Saturday, May 15, 2004

Swift Ties

From Joe Conason in

When the “Swift Boat Veterans for Truth” launched its campaign against John Kerry 10 days ago, leadership and guidance were provided by Republican activists and presidential friends from Texas — notably Houston attorney John E. O’Neill and corporate media consultant Merrie Spaeth. Indeed, although the group made its debut at a press conference in Washington, it looked and sounded like a Texas GOP operation.

On closer inspection, the ostensibly nonpartisan “Swift Boat Vets” seem to have another pair of significant sponsors with deep and long-standing Republican connections in Missouri. Both are officers of Gannon International, a St. Louis conglomerate that does lots of overseas business in, of all places, the Socialist Republic of Vietnam.

Ties to Gannon can be traced via the Swift Boat Vets Web site (as an alert reader advised me last week). On April 14, the site was registered under the name of Lewis Waterman, Gannon’s information technology manager, at 11301 Olive Boulevard in St. Louis, the firm’s headquarters address. Although Waterman wouldn’t discuss why he had set up the Web site, he didn’t deny that his boss, Gannon president and CEO William Franke, had asked him to do so.

“The information about my client is confidential,” said Waterman. He acknowledged knowing, however, that his boss Franke is a Navy veteran who served in Vietnam on swift boats. Gannon vice president Stephen Hayes, who oversees the company’s office in Alexandria, Va., is likewise a swift boat veteran who first met Franke when they served together in the Mekong Delta.


None of Gannon’s profitable activities in the communist republic would be possible, of course, without the approval of the Hanoi government, which Franke has described as “strong” and “stable.” Nor would Gannon be conducting business in Vietnam without the Clinton administration diplomacy, assisted by Sen. Kerry, that established diplomatic and trade ties with the United States in 1994. Franke first began traveling to Vietnam on behalf of Operation Smile, an American charity that provides plastic surgery to children abroad. The relationships he established during those humanitarian missions provided a considerable advantage in doing business under government auspices.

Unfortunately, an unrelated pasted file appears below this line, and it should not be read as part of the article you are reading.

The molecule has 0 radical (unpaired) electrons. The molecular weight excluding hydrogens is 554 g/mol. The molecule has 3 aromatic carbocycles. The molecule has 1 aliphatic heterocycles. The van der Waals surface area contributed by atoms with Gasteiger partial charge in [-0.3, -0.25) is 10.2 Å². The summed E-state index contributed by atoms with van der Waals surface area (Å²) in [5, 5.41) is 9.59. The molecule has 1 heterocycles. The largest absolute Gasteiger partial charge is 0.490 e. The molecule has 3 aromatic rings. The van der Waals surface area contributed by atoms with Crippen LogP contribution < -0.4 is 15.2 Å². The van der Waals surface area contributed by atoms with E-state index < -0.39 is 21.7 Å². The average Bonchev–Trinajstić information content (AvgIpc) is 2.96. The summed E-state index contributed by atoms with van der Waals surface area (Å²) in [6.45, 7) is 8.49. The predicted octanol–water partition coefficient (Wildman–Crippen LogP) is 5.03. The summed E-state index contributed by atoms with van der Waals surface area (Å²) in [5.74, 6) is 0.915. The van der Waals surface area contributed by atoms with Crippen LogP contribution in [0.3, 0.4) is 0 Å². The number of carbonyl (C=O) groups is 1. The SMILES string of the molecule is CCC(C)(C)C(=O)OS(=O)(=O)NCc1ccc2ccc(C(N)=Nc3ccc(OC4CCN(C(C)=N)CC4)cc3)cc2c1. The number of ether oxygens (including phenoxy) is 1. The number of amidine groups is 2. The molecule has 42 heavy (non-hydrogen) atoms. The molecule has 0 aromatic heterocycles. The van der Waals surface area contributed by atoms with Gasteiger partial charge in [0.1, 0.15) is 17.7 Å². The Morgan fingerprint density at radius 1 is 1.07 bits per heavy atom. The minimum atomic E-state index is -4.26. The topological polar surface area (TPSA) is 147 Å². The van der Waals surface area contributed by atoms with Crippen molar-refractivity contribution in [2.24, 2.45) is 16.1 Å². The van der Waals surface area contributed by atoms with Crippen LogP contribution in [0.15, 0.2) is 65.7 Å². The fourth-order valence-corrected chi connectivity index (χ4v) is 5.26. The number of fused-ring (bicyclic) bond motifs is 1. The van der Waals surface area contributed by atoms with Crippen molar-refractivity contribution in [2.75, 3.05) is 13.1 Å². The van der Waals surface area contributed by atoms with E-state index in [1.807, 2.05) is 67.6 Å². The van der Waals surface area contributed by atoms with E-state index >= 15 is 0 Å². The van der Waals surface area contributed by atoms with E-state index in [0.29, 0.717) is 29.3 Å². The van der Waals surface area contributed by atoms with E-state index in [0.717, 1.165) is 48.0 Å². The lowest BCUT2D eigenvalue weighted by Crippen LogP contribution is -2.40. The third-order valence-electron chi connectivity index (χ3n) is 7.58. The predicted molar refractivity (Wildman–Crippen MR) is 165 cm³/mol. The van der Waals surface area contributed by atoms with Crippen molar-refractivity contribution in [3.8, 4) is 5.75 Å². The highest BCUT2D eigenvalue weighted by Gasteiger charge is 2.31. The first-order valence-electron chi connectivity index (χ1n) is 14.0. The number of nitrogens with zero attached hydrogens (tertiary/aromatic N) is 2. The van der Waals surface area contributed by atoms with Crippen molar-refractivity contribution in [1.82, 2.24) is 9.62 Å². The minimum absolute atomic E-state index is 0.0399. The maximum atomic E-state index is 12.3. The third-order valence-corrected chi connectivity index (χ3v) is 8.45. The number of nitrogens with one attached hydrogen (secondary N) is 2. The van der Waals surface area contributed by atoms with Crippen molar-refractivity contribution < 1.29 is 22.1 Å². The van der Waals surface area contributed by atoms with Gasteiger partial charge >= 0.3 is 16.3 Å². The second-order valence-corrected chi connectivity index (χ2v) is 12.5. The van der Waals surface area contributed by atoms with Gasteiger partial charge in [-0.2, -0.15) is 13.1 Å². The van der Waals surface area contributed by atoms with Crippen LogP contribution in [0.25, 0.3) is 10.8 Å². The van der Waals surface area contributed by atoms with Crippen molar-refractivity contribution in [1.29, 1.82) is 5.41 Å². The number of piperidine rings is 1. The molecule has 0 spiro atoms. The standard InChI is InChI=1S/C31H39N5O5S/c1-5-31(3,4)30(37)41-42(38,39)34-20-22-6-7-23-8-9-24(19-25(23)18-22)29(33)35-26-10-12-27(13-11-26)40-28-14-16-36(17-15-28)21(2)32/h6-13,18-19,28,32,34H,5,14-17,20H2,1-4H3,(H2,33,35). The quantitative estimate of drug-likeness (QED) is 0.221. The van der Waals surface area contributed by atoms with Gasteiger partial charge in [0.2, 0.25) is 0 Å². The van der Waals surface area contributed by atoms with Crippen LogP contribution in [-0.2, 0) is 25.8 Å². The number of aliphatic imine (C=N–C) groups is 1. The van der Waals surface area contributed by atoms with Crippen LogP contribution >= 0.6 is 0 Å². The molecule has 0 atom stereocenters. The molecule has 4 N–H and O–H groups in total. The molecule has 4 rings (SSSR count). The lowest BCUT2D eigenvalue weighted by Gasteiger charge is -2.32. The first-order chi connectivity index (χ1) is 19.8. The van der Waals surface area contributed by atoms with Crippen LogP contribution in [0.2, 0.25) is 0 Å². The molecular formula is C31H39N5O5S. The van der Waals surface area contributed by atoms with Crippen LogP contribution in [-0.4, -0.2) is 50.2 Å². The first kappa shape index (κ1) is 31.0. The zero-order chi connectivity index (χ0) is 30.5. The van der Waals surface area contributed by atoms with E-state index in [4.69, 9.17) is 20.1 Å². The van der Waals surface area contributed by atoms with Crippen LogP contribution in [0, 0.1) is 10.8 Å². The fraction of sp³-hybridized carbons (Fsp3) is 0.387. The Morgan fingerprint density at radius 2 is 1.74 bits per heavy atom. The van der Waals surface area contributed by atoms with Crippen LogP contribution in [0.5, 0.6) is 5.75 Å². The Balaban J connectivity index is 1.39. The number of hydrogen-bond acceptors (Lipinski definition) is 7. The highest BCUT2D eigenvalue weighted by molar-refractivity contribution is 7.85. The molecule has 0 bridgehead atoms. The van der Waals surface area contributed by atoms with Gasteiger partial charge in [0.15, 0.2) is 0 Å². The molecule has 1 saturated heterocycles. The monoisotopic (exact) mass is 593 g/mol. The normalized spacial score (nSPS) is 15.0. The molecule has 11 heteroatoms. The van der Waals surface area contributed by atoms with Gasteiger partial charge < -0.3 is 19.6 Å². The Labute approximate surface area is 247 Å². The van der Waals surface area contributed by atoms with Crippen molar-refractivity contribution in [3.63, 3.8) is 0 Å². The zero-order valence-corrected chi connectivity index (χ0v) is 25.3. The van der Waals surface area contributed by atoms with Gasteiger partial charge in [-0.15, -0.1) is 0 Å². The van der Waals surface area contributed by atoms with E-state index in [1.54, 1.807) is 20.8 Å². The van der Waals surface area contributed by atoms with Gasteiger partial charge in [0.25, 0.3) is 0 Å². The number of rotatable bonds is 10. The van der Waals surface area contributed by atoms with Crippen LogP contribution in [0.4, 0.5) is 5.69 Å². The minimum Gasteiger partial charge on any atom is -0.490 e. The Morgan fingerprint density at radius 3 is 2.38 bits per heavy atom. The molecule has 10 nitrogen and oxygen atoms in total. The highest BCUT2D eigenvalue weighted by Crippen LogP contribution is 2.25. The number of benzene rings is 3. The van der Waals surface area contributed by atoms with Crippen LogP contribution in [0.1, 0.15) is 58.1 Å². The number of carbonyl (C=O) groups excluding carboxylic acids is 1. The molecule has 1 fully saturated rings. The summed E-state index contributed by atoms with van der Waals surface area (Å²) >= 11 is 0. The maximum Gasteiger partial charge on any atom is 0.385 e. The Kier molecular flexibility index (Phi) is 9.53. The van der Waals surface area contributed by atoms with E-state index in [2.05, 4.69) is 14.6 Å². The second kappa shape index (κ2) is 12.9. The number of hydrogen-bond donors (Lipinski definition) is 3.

It was also during those early visits to Vietnam, as he told the St. Louis Post-Dispatch, that Franke reached a clearer understanding of the war he had once fought as a young Navy lieutenant.

“As I looked back 20 years, I saw that it was a very imperial relationship we had with these people,” said Franke in 1989. “We were young. We were there because we were told to be there and that they were the enemy. This time I saw them as human beings who had fears and hopes the same as we.”

Yet he evidently cannot forgive John Kerry for reaching the same conclusion about that war and its victims, so many years before he finally did.

The trouble with flagrant irony is that the folks who are doing their best to demonstrate it have no idea they’re doing it.